As a new member of the water conservation world, I am quickly coming to understand how much complexity and collaboration underlie the protection of our water resources. Every human, animal, and ecosystem is reliant on reliable access to water, making the management of water tricky business that brings many stakeholders to the table. It makes me wonder how progress is ever made when so many stakeholders are involved in even the smallest of decisions. Do these stakeholders view collaboration as an important part of their work or a necessary side-effect of involving many parties in the conflict?

In my quest to learn more about collaboration in Colorado water, I sat down this week to chat with Lisa Dilling. Lisa is the director of the Western Water Assessment, and helped guide me through my questions.

Lisa has been involved with the Western Water Assessment (WWA) since 2008 and is also a professor at the University of Colorado Boulder, where she teaches a class on risk and resilience (that has inspired this blog series). She has a background in climate science, having worked for organizations like NOAA and NCAR, and she has a passion for working with people and communities to build water resilience.

Lisa’s work at WWA seems to be the perfect medley of her passion and experience. The mission of the organization is to, “conduct innovative research in partnership with decision makers in the Rocky Mountain West, helping them to make the best use of science to manage for climate impacts.” Interestingly enough, part of the reason that Lisa initially made the transition from her work in carbon cycle research to water conservation, was her desire to work in a field where stakeholders were actually sitting down at the table to collaborate and take action.

Throughout the last 12 years, Lisa has worked on a variety of projects including analyzing snowpack and its predictability, resiliency planning with cities and water utilities, and workshops that convene a variety of stakeholders to discuss water scarcity. Her work highlights the value of bringing people together to translate climate science into action and centers around the very thing I am curious about – collaboration as a key to progress in water conservation.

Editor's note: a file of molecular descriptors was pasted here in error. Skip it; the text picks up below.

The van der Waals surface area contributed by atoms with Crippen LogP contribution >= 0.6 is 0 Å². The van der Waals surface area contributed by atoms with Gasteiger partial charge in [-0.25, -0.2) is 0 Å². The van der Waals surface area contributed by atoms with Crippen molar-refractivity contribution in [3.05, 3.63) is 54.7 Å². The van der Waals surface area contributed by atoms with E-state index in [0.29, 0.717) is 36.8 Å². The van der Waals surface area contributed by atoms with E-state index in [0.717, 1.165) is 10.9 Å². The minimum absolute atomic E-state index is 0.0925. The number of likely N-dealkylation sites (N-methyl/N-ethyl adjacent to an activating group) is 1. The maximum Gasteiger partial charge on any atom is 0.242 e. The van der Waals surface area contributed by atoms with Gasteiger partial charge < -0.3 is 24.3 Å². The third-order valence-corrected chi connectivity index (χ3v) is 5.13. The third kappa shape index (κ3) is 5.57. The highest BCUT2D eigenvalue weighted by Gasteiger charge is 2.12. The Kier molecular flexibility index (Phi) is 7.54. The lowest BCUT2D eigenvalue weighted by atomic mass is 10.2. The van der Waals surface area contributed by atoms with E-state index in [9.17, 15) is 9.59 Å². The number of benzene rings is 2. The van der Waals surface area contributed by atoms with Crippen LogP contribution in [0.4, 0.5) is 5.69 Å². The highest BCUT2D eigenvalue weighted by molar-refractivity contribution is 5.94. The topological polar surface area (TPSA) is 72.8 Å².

I asked her what she had learned from these interactions over the years, and she expressed to me the importance of trust. Bringing people together is one part of the solution, but building trust between those people is a key to long-term success. Lisa highlighted how trust is something that is built over time, but can be lost quickly. It requires deliberate empathy and effort, but offers great rewards. In her experience, distrust has been a barrier for many water rights owners potentially interested in offering up water for conservation efforts. They fear setting a precedent that prevents their usage of that water in future years when they need it again. I can definitely understand this fear, but also see how efforts to build trust between stakeholders can be a secondary priority to decisions that are being made on tight timelines.

Lisa’s message offers insight into understanding how collaboration is an integral part of protecting water resources. It seems to be a key that connects climate science to action and a platform to build strong foundations for future conservation projects. I really enjoyed talking with Lisa about her experience in the field and am grateful for her time and thoughtful responses. I’m also grateful for stakeholders that are willing to work together, and leaders like her that facilitate these important spaces.